# Solve Double Pendulum Mechanics Problem w/ Angular Velocity & Lagrangian

• JohanL
In summary: C.M, the distance is \frac{1}{3}l_{2}.In summary, the question asks for a the value of a for which a double pendulum made up of two rods with angular velocity w before being struck at a distance a from the connecting point will have angular velocities of w and -w after being struck. The solution involves using the lagrangian and solving for the new velocity of the second rod's center of mass. It is found that a must be equal to -\frac{l_{2}}{6} in order for the system to have the desired angular velocities after being struck.
JohanL
a double pendulum made up of two rods...look at the image below.

The lower rod is struck at a distance a from the point connecting the rods (straight arrow in the image). Before that both rods are at the equilibrium postion and have angular velocity w. Determine a so that the rods have angular velocity w and -w after the lower rod have been struck.

solution:

The lagranian is

$$L = 1/6*(m_1 + 3m_2)l_1^2\dot{\theta_1}^2 + 1/6*m_2l_2^2\dot{\theta_2}^2 + 1/2*m_2l_1l_2cos(\theta_1 -\theta_2})\dot{\theta_1}\dot{\theta_2} + 1/2*(m_1 + 2m_2)gl_1cos\theta_1 + 1/2*m_2gl_2cos\theta_2$$

When i have solved similar problems i have used that

$$(\frac {dT} {d\dot{q}})_f - (\frac {dT} {d\dot{q}})_i = F_x$$

But i don't think this works now.

Any ideas on how to continue?

#### Attachments

• dpendulum.GIF
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The new velocity of the second rod's C.M must satisfy:
$$\omega\vec{k}\times{l_{1}\vec{i}_{r}-\omega\vec{k}\times{\frac{l_{2}}{2}}\vec{i}_{r}=\vec{v}_{c.m.2}$$
where $$\vec{i}_{r}$$ is the unit vector down along the pendulum system.

Note that if there had been a net impulse couple acting in the joint, i.e, rod 1 imparting an impulse to rod 2, and rod 2 imparting an equal, but oppositely directed impulse on rod 1, then rod 1 would have experienced a change in its angular velocity.
Thus, no such impulse couple was present.
But, therefore, the impulse $$\vec{I}$$ striking at "a" is solely responsible for the perceived change in the momentum of rod 2, that is:
$$\vec{I}=m_{2}(\omega\vec{k}\times(l_{1}-\frac{l_{2}}{2})\vec{i}_{r}-\omega\vec{k}\times(l_{1}+\frac{l_{2}}{2})\vec{i}_{r})=-m_{2}\omega{l}_{2}\vec{k}\times\vec{i}_{r}$$

But, this must be consistent with the change in angular momentum rod 2 experience as a result of $$\vec{I}$$ striking at "a":
Measured, from the C.M of rod 2, we must have:
$$a(-\vec{i}_{r})\times\vec{I}=-\mathcal{I}_{C.M}2\omega\vec{k}$$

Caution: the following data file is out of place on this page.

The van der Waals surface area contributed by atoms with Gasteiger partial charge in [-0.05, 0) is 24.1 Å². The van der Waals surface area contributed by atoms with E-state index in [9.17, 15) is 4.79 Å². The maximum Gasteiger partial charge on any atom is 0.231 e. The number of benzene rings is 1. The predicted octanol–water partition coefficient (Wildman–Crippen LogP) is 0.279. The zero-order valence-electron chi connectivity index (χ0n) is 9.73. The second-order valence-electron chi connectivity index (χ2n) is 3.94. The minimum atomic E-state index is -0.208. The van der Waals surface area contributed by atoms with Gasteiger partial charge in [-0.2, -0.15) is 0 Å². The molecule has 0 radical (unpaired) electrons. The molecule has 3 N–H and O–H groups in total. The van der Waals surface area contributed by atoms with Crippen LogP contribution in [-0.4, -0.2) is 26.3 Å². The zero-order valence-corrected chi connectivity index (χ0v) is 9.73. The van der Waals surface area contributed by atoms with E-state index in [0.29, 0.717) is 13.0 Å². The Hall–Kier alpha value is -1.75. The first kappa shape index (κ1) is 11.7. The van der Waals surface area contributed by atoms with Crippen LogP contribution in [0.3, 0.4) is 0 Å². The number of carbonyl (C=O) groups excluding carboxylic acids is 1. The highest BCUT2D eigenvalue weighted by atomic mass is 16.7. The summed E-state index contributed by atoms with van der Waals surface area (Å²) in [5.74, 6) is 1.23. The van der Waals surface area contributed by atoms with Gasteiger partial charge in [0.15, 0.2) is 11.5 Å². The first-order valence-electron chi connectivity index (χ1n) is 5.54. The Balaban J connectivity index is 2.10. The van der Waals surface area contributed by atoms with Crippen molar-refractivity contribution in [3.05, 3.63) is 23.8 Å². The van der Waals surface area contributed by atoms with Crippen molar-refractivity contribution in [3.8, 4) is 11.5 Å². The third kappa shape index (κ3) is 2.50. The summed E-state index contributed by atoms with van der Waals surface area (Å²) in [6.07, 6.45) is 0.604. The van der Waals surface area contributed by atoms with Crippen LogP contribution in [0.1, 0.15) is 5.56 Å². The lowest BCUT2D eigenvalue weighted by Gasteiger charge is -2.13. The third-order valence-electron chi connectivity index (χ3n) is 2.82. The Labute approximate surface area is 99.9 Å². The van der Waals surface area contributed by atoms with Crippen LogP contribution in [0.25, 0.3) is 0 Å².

where the moment of inertia with respect to the C.M fulfills: $$\mathcal{I}_{C.M}=\frac{m_{2}l_{2}^{2}}{12}$$

Solving for "a", we get $$a=-\frac{l_{2}}{6}$$, i.e, it is below the center of mass (the distance from the joint is therefore $$\frac{2}{3}l_{2}$$

Last edited:

To solve this double pendulum mechanics problem, we can use the Lagrangian method to find the equations of motion for the system. The Lagrangian, L, is defined as the difference between the kinetic energy (T) and the potential energy (V) of the system.

In this case, the kinetic energy of the system is given by:

T = 1/6*(m_1 + 3m_2)l_1^2\dot{\theta_1}^2 + 1/6*m_2l_2^2\dot{\theta_2}^2 + 1/2*m_2l_1l_2cos(\theta_1 -\theta_2})\dot{\theta_1}\dot{\theta_2}

And the potential energy is given by:

V = 1/2*(m_1 + 2m_2)gl_1cos\theta_1 + 1/2*m_2gl_2cos\theta_2

Next, we can use the Euler-Lagrange equations to find the equations of motion for the system:

(d/dt)(∂L/∂\dot{\theta_1}) - (∂L/∂\theta_1) = F_1

(d/dt)(∂L/∂\dot{\theta_2}) - (∂L/∂\theta_2) = F_2

Where F_1 and F_2 are the forces acting on the first and second pendulum, respectively.

To find the value of a that will result in the rods having angular velocity w and -w after the lower rod is struck, we can use the conservation of angular momentum. This means that the total angular momentum of the system before and after the impact should be equal.

Using this information, we can find the values of F_1 and F_2 that will result in the desired angular velocities. From there, we can solve for the value of a that satisfies the conservation of angular momentum equation.

Overall, solving this problem involves using the Lagrangian method and conservation of angular momentum to determine the equations of motion and the value of a that will result in the desired angular velocities for the double pendulum system.

## 1. What is a double pendulum?

A double pendulum is a physical system consisting of two pendulums connected together, with the second pendulum attached to the end of the first pendulum. It is a classic example of a chaotic system, meaning that the motion of the pendulums is highly sensitive to initial conditions and can be difficult to predict.

## 2. What is angular velocity?

Angular velocity is a measure of how fast an object is rotating around a fixed point. It is typically represented by the symbol ω and is measured in radians per second.

## 3. What is the Lagrangian?

The Lagrangian is a mathematical function used to describe the dynamics of a physical system. It takes into account the kinetic and potential energy of the system and is used in the Lagrangian mechanics approach to solving problems in physics.

## 4. How do you solve a double pendulum mechanics problem?

To solve a double pendulum mechanics problem, you will need to use the equations of motion derived from the Lagrangian. This involves setting up the equations and solving them using numerical or analytical methods.

## 5. Why is the double pendulum problem difficult to solve?

The double pendulum problem is difficult to solve because it is a highly nonlinear system with multiple degrees of freedom. This means that even small changes in initial conditions can result in drastically different outcomes, making it challenging to predict the motion of the pendulums accurately.

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